What Lies Ahead for Florida and DeSantis During the Biden Administration?
In a few weeks, the presidential political ground will shift significantly for Florida. Instead of a friendly partisan relationship between Tallahassee and the White House, Gov. Ron DeSantis and President-elect Joe Biden will be on separate sides of the political divide.
Joe Biden has promised to be a "president to all Americans" — including Florida, which swung solidly behind President Donald Trump in the Nov. 3 election.
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DeSantis frequently touted his close relationship with President Donald Trump. Having an ally in the White House made it easier to secure hurricane relief assistance and supplies to fight the coronavirus pandemic.
The pandemic, health care, and the environment are just a few of the issues in Florida that may be shaped by the connections between the governor’s mansion and the Oval Office. On the Florida Roundup, hosts Tom Hudson and Melissa Ross spoke with Miami Herald reporter Ana Ceballos and Florida Politics reporter A.G. Gancarski.
Here’s an excerpt.
MELISSA ROSS: Gov. Ron DeSantis was banking on President Trump winning another four years. That didn't happen. So how will this administration pivot to dealing with a Biden administration and what does that portend for the state of Florida?
A.G. GANCARSKI: It's going to be a very adversarial relationship, in large part on purpose, and there's precedent for it. When Rick Scott was governor, Barack Obama was president. Rick Scott would often grouse when things weren't going his way, "I need a partner in the White House." Rick Scott got that partner. But not everything turned around.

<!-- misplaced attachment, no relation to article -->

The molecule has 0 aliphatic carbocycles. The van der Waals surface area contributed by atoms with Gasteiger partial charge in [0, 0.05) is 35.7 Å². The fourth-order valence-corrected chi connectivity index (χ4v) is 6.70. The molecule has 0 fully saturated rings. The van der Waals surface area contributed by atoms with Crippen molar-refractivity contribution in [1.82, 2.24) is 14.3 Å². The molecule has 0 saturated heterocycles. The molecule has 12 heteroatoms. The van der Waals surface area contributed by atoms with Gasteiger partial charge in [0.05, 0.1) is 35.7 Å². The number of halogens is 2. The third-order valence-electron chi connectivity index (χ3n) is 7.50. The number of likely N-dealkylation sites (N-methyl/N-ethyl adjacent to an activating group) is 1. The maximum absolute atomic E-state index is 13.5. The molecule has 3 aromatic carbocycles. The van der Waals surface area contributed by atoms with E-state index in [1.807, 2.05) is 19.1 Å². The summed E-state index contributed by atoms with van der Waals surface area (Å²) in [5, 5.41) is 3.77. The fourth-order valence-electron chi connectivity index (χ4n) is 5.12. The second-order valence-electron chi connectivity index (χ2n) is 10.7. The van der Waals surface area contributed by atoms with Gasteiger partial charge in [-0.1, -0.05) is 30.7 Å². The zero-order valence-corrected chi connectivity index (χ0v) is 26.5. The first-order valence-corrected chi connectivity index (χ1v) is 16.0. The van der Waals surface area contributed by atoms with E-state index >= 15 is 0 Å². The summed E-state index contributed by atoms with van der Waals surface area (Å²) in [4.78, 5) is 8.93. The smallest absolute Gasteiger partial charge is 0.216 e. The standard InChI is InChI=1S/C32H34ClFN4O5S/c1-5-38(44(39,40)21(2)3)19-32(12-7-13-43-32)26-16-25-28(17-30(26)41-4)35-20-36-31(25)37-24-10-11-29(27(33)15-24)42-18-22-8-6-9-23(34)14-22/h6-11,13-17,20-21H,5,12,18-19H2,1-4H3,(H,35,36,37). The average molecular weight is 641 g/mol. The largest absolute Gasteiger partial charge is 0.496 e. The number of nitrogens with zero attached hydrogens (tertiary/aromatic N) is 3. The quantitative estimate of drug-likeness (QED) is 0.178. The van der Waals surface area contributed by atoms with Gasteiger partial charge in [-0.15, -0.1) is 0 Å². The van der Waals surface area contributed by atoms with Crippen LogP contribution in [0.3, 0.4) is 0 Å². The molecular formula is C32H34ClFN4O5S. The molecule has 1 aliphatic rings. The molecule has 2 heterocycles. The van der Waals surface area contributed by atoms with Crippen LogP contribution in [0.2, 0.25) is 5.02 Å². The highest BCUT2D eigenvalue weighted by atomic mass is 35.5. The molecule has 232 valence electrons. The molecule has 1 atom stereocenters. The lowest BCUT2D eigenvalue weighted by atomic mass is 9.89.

With DeSantis, he's had a kind of a charmed life in the Trump era. But with Biden, you can expect a lot more legal challenges for executive orders and things like that. Expect Attorney General Ashley Moody to be more active in terms of challenging things that may come from Washington, especially in the early days of the Bush administration.
I'm expecting President-elect Biden to showcase Agriculture Commissioner Nikki Fried. Fried's been on the outs with DeSantis for the last year or so. The leading Democrat in the state, early Biden supporter. So you're going to see that kind of showcase, the kind of setup for 2022.
TOM HUDSON: I'm wondering, particularly when it comes to the environment, that was an issue where Gov. DeSantis, early in his gubernatorial term, surprised a lot of people, particularly compared to how Gov. Rick Scott dealt with the environment. And DeSantis really leveraged that close relationship that he had with President Trump to loosen up the federal purse strings when it comes to Everglades restoration, and other big environmental projects that really rest on the tens of billions of dollars that need to flow from the federal government and did flow for the first time in many, many years. So how does that particular issue then get shaped by the different kind of relationship between Gov. DeSantis and President-elect Biden?
ANA CEBALLOS: That's a really good point, and I think there has even been a public joke that Trump would say at his campaign rallies here that the governor only called in to ask for money, and that he'd always say yes. And so it will be really interesting to see the same dynamic between DeSantis, an ambitious Republican governor who is potentially eyeing a run for the White House with a Democratic president who it will be likely on purpose to be combative at times, to just draw the line of what his agenda is. And it will be interesting to see how he navigates that relationship with President Biden in terms of funding for key environmental projects.
We saw when he first came into office in January 2019, how he did lay out a pretty grand environmental package that included new positions in his administration to look at climate change, and more funding for water resources and cleaning up the springs and environmental proposals that would be appealing to Democrats, Republicans, moderates. And it was interesting to see that slowly kind of go away.